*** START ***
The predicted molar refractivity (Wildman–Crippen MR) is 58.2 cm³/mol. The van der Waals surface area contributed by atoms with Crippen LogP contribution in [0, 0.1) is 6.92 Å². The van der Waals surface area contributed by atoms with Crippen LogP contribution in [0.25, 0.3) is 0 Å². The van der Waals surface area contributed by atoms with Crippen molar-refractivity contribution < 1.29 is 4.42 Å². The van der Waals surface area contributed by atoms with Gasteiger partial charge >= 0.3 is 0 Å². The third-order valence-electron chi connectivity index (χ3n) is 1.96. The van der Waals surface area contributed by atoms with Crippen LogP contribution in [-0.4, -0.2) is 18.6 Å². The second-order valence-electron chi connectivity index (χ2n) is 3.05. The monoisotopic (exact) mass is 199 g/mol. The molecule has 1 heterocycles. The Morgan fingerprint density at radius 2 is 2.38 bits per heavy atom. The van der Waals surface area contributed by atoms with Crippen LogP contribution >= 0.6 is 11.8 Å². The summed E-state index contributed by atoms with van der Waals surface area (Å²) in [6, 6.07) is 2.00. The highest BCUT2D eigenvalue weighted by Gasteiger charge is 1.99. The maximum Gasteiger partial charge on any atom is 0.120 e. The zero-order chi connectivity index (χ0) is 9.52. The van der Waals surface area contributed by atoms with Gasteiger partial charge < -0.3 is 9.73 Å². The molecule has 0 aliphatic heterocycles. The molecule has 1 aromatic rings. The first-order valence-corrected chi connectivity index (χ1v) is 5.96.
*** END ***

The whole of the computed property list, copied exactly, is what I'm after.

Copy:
The predicted molar refractivity (Wildman–Crippen MR) is 58.2 cm³/mol. The van der Waals surface area contributed by atoms with Crippen LogP contribution in [0, 0.1) is 6.92 Å². The van der Waals surface area contributed by atoms with Crippen LogP contribution in [0.25, 0.3) is 0 Å². The van der Waals surface area contributed by atoms with Crippen molar-refractivity contribution < 1.29 is 4.42 Å². The van der Waals surface area contributed by atoms with Gasteiger partial charge >= 0.3 is 0 Å². The third-order valence-electron chi connectivity index (χ3n) is 1.96. The van der Waals surface area contributed by atoms with Crippen LogP contribution in [-0.4, -0.2) is 18.6 Å². The second-order valence-electron chi connectivity index (χ2n) is 3.05. The monoisotopic (exact) mass is 199 g/mol. The molecule has 1 heterocycles. The Morgan fingerprint density at radius 2 is 2.38 bits per heavy atom. The van der Waals surface area contributed by atoms with Crippen LogP contribution >= 0.6 is 11.8 Å². The summed E-state index contributed by atoms with van der Waals surface area (Å²) in [6, 6.07) is 2.00. The highest BCUT2D eigenvalue weighted by Gasteiger charge is 1.99. The maximum Gasteiger partial charge on any atom is 0.120 e. The zero-order chi connectivity index (χ0) is 9.52. The van der Waals surface area contributed by atoms with Gasteiger partial charge < -0.3 is 9.73 Å². The molecule has 0 aliphatic heterocycles. The molecule has 1 aromatic rings. The first-order valence-corrected chi connectivity index (χ1v) is 5.96.